Tin pest is a chemical reaction affecting tin at low temperatures which turns pure tin from its usual smooth, silvery appearance to a dull grey powder. This change in appearance and chemical properties is caused by the transition of tin from one allotrope to another. Allotropy is the property of many elements to have more than one chemical form depending on how they're bonded. Carbon is probably the most well-known allotropic element—depending on how its atoms are arranged, pure carbon can take the forms of graphite, diamond, buckyballs, or carbon nanotubes. Like many compounds, grey tin is self-catalyzing, that is, the presence of a seed crystal of grey tin will accelerate the process of tin pest. Since grey tin is a powder, this often means that tin pest rapidly spreads as particles of grey tin are spread.
Because tin pest essentially disintegrates tin, it has posed problems throughout the history of human civilization. Though tin use has declined in the modern age, it used to be highly valued for its easy workability as well as its relative abundance. In the middle ages, tin was often used for the pipes of church organs which were observed to be prone to rapid deterioration in colder climates. There are also many stories which feature tin pest throughout history that may or may not be true. In one a Russian tzar kept a cellar full of tin for his army, only to discover that it had turned to dust during the winter. Other stories attribute the failure of Napoleon's invasion of Russia to the tin buttons on his soldiers uniforms, the buttons literally decomposing and exposing the French army to the elements of the Russian winter.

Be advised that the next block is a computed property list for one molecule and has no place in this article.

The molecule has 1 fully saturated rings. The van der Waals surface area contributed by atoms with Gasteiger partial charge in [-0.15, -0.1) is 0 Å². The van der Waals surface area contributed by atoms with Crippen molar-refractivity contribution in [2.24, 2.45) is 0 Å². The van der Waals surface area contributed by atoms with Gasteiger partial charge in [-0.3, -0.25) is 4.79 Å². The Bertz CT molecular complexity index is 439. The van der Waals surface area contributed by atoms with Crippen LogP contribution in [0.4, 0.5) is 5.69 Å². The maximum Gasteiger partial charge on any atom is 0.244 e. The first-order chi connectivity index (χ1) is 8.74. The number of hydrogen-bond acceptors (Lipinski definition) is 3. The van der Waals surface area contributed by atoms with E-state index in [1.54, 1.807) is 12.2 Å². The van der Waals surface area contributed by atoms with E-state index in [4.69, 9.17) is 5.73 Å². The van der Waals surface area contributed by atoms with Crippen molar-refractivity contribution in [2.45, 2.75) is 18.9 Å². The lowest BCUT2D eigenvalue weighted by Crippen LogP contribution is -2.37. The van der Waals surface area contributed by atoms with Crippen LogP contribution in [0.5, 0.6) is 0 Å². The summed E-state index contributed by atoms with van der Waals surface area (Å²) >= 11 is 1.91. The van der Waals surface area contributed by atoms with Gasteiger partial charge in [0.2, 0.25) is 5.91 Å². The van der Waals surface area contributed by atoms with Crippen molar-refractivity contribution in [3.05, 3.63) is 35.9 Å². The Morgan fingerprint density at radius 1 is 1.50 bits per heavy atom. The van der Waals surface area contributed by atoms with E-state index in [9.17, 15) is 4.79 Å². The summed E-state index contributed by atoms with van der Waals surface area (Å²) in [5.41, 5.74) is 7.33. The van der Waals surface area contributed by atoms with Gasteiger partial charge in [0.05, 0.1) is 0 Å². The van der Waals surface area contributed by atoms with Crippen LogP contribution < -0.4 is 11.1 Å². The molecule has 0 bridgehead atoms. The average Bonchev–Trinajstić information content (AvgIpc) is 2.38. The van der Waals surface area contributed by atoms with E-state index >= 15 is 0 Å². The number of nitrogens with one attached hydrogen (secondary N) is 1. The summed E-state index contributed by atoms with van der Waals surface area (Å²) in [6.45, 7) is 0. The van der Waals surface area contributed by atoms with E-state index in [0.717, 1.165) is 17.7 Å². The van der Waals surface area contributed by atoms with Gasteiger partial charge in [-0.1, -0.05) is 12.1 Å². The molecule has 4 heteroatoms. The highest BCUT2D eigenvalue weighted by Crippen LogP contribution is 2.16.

In the modern era, tin pest has become increasingly important with the rise of consumer electronics and the recognition of lead as an environmental hazard. While most solder used to be composed in a large part from lead, regulations in the last half century have replaced it with tin. Tin pest in a single connection can disable an entire electronic board by first turning to powder and then re-melting when heated, creating short circuits.
You can watch of video of tin pest here.